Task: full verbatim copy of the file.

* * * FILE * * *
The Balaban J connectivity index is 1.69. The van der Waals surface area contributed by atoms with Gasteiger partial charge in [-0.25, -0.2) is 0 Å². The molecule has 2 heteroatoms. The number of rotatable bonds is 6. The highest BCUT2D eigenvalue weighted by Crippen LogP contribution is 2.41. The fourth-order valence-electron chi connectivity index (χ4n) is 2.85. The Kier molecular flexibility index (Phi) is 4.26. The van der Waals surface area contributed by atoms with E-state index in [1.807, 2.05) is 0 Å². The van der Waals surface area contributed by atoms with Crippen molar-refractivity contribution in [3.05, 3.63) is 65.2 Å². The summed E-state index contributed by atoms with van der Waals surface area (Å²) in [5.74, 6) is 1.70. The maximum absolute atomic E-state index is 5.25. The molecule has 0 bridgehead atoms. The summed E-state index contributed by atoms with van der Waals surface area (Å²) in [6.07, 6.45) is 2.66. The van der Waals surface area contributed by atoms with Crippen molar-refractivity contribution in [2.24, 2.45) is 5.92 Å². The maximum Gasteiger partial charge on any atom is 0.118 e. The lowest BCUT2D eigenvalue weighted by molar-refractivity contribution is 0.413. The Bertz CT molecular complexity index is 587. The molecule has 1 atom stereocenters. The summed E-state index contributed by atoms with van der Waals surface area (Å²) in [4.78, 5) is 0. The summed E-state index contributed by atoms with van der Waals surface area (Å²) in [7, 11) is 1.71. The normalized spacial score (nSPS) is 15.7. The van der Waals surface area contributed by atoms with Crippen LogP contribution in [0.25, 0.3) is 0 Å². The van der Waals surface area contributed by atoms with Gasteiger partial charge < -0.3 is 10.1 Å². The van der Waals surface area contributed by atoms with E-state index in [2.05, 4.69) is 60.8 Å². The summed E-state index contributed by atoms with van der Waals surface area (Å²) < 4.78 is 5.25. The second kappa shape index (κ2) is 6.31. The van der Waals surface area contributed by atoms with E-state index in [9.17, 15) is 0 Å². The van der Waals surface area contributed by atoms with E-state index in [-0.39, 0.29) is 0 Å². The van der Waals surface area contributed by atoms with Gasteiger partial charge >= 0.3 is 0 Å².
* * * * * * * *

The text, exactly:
The Balaban J connectivity index is 1.69. The van der Waals surface area contributed by atoms with Gasteiger partial charge in [-0.25, -0.2) is 0 Å². The molecule has 2 heteroatoms. The number of rotatable bonds is 6. The highest BCUT2D eigenvalue weighted by Crippen LogP contribution is 2.41. The fourth-order valence-electron chi connectivity index (χ4n) is 2.85. The Kier molecular flexibility index (Phi) is 4.26. The van der Waals surface area contributed by atoms with E-state index in [1.807, 2.05) is 0 Å². The van der Waals surface area contributed by atoms with Crippen molar-refractivity contribution in [3.05, 3.63) is 65.2 Å². The summed E-state index contributed by atoms with van der Waals surface area (Å²) in [5.74, 6) is 1.70. The maximum absolute atomic E-state index is 5.25. The molecule has 0 bridgehead atoms. The summed E-state index contributed by atoms with van der Waals surface area (Å²) in [6.07, 6.45) is 2.66. The van der Waals surface area contributed by atoms with Crippen molar-refractivity contribution in [2.24, 2.45) is 5.92 Å². The maximum Gasteiger partial charge on any atom is 0.118 e. The lowest BCUT2D eigenvalue weighted by molar-refractivity contribution is 0.413. The Bertz CT molecular complexity index is 587. The molecule has 1 atom stereocenters. The summed E-state index contributed by atoms with van der Waals surface area (Å²) in [4.78, 5) is 0. The summed E-state index contributed by atoms with van der Waals surface area (Å²) in [7, 11) is 1.71. The normalized spacial score (nSPS) is 15.7. The van der Waals surface area contributed by atoms with Crippen LogP contribution in [0.25, 0.3) is 0 Å². The van der Waals surface area contributed by atoms with Gasteiger partial charge < -0.3 is 10.1 Å². The van der Waals surface area contributed by atoms with E-state index in [2.05, 4.69) is 60.8 Å². The summed E-state index contributed by atoms with van der Waals surface area (Å²) < 4.78 is 5.25. The second kappa shape index (κ2) is 6.31. The van der Waals surface area contributed by atoms with E-state index in [9.17, 15) is 0 Å². The van der Waals surface area contributed by atoms with E-state index in [-0.39, 0.29) is 0 Å². The van der Waals surface area contributed by atoms with Gasteiger partial charge >= 0.3 is 0 Å².